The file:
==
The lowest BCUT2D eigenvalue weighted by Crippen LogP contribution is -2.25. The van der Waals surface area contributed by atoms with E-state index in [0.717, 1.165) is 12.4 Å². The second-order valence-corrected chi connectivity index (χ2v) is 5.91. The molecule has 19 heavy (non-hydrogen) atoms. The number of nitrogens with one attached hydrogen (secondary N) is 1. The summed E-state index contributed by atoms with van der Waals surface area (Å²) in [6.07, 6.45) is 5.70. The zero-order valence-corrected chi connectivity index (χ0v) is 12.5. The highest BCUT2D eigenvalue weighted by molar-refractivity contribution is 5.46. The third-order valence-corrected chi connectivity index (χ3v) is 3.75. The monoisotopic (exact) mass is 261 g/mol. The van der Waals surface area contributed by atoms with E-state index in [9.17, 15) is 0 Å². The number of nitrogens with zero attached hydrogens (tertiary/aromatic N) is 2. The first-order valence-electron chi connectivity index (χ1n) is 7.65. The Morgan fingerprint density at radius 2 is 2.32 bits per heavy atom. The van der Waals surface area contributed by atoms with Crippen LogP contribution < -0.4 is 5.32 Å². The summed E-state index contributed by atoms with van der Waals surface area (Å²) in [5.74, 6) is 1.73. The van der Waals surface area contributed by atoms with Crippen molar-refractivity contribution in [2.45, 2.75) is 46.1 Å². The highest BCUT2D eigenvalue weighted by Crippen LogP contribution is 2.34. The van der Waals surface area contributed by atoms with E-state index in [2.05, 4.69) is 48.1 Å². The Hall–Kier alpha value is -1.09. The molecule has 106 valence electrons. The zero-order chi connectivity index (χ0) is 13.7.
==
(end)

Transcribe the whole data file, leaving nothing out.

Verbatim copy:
The lowest BCUT2D eigenvalue weighted by Crippen LogP contribution is -2.25. The van der Waals surface area contributed by atoms with E-state index in [0.717, 1.165) is 12.4 Å². The second-order valence-corrected chi connectivity index (χ2v) is 5.91. The molecule has 19 heavy (non-hydrogen) atoms. The number of nitrogens with one attached hydrogen (secondary N) is 1. The summed E-state index contributed by atoms with van der Waals surface area (Å²) in [6.07, 6.45) is 5.70. The zero-order valence-corrected chi connectivity index (χ0v) is 12.5. The highest BCUT2D eigenvalue weighted by molar-refractivity contribution is 5.46. The third-order valence-corrected chi connectivity index (χ3v) is 3.75. The monoisotopic (exact) mass is 261 g/mol. The van der Waals surface area contributed by atoms with E-state index in [9.17, 15) is 0 Å². The number of nitrogens with zero attached hydrogens (tertiary/aromatic N) is 2. The first-order valence-electron chi connectivity index (χ1n) is 7.65. The Morgan fingerprint density at radius 2 is 2.32 bits per heavy atom. The van der Waals surface area contributed by atoms with Crippen LogP contribution < -0.4 is 5.32 Å². The summed E-state index contributed by atoms with van der Waals surface area (Å²) in [5.74, 6) is 1.73. The van der Waals surface area contributed by atoms with Crippen molar-refractivity contribution in [2.45, 2.75) is 46.1 Å². The highest BCUT2D eigenvalue weighted by Crippen LogP contribution is 2.34. The van der Waals surface area contributed by atoms with E-state index in [2.05, 4.69) is 48.1 Å². The Hall–Kier alpha value is -1.09. The molecule has 106 valence electrons. The zero-order chi connectivity index (χ0) is 13.7.